This article will explore the origins of America’s tiger crisis in existing federal statutory, regulatory, and policy deficiencies, the paradox of how growth in private ownership of tigers is actually harmful to tiger survival, and then illustrate why loopholes in the ESA implementing regulations and application of AWA safe handling requirements must be closed in order to further meaningful species conservation efforts.
Preventing law-abiding homeowners from obtaining insurance is not the answer to the problem of dog bites. Better and more effective alternatives exist so that there is no need for insurance exclusions. Part I of this article reviews the rise and fall of Breed Specific legislation. It discusses how highly-publicized dog attacks resulted in the legislature’s quick-fix solution now commonly known as Breed Specific Legislation. It then addresses how this legislation did not achieve its desired goals and the current trend, evidenced by a growing minority of states, to ban Breed Specific Legislation. Part II discusses insurer’s continuing breed based bans and the faulty assumptions that insurers rely upon to justify these bans. Finally, Part II concludes by identifying more reasoned and effective practices available to insurers.
This article is about pet trusts, the legal documents that secure an animal’s uninterrupted care. The goal is to guide the reader through the process of writing a definitive pet trust, and to highlight the potential mistakes and pitfalls that could invalidate these documents.
This paper contends that much of the understandings and perceptions within postindustrial societies of both nonhuman animals and practices that they are subjected to are derived from conflicting representations generated within mass media. These representations, including narratives and imagery, may be disseminated through mediated spectacles that promote particular moral understandings or vocabularies regarding what are appropriate considerations for nonhuman animals. Building on Nibert’s theory of oppression, this paper suggests that within postindustrial capitalist societies, the communication of mediated representations of nonhuman animals and practices that they are subjected to may serve as vehicles for challenging and undermining legal statures and economic activities involving nonhuman animals, and not simply act as reinforcing mechanisms for existing economic practices and the legal statutes and practices surrounding nonhuman animals. This paper considers six case studies of how mediated spectacles have served to challenge existing societal practices involving nonhuman animals – the destruction of African ivory by Richard Leakey and the Kenyan Wildlife Service, the controversy surrounding professional football player Michael Vick, controversy over the production of foie gras, one of the first cases of mass protest over the use of primates in scientific research, the anti-whaling activities of the Sea Shepherds and efforts to end “fur farming” by Richard Coronado – and discusses how these spectacles served as vehicles for communicating alternative moral understandings about nonhuman animals. This paper suggests that spectacles surrounding nonhuman animals may be an emerging cultural, societal, and legal site for conflicts over future perceptions of the moral standing of nonhuman animals.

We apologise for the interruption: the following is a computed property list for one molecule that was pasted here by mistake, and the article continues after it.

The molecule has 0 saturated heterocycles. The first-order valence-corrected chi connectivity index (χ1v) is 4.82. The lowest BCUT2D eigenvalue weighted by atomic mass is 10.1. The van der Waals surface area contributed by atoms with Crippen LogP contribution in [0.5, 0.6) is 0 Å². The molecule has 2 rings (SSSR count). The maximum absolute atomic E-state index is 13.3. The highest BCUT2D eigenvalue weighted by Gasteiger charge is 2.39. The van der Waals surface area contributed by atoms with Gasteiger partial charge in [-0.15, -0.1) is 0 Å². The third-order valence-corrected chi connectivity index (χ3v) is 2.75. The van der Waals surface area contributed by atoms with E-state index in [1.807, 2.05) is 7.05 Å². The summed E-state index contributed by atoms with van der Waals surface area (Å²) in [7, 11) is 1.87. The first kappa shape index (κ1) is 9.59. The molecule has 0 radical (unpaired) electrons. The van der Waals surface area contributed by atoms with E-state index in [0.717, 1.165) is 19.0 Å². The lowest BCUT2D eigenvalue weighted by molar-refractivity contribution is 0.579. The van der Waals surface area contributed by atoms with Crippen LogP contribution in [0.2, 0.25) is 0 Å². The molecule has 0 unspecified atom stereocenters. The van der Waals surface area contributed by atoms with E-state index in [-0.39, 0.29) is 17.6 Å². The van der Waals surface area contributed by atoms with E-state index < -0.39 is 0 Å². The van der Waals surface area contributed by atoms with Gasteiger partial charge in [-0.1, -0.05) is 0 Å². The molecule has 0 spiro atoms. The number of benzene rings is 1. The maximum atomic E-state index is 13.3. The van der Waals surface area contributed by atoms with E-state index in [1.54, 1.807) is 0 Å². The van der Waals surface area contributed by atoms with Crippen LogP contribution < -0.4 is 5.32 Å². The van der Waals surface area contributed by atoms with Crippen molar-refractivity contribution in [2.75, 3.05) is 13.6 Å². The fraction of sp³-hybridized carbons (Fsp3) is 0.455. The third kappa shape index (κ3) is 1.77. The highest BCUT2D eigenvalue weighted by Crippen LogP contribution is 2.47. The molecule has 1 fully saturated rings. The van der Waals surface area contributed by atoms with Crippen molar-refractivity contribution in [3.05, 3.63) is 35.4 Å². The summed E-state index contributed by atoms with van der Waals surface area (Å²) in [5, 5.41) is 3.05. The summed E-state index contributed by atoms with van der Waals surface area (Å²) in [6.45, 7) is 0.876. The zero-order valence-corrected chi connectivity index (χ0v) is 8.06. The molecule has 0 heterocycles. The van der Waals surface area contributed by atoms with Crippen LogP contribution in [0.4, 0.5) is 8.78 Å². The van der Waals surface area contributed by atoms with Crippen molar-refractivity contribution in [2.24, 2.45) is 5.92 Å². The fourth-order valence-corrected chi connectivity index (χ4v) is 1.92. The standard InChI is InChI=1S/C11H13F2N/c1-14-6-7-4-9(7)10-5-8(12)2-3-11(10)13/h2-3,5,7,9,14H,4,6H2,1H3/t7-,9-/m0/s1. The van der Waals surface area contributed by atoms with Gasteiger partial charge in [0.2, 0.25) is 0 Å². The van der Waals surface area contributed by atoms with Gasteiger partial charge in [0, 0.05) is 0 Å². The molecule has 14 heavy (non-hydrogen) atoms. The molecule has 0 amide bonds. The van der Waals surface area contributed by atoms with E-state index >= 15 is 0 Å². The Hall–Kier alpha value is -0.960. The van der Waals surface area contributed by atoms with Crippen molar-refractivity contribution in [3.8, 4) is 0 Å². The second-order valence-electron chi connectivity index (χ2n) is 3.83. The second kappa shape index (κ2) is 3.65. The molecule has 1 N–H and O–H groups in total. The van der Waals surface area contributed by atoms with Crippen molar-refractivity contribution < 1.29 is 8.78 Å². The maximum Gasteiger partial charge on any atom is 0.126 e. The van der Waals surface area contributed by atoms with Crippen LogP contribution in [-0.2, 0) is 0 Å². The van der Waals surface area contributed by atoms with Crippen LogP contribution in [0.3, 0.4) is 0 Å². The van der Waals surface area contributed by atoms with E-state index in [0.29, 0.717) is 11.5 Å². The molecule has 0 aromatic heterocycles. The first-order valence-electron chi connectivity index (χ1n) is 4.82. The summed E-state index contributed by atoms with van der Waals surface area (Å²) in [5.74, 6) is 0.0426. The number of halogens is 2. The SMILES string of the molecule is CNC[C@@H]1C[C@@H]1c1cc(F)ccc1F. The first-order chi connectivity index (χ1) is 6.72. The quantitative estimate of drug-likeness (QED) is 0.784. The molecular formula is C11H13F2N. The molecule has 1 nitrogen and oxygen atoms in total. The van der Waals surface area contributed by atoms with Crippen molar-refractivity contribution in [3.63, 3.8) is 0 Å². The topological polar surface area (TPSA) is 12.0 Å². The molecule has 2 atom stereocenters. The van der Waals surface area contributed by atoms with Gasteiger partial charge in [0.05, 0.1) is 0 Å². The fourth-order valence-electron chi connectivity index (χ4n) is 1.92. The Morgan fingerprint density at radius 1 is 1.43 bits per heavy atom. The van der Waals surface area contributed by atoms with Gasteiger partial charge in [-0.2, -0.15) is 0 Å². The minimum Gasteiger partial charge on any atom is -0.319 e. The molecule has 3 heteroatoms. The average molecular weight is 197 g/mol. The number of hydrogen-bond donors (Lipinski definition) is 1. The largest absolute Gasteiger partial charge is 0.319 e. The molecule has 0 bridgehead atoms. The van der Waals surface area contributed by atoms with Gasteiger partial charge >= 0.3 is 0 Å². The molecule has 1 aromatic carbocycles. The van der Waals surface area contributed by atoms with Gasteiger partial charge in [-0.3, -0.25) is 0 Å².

After setting forth a basic overview of the issue, the Article analyzes the amendments to the regulations of the Americans with Disabilities Act (“ADA”) relating to service animals that became effective in March 2011. The Article then considers recent case law and other indications of how agencies of the federal government interpret the issue. The Article continues by examining state laws enacted to allow for a right for students with disabilities to be accompanied by service animals in schools. The Article concludes by providing guidance for student advocates and school administrators dealing with this issue.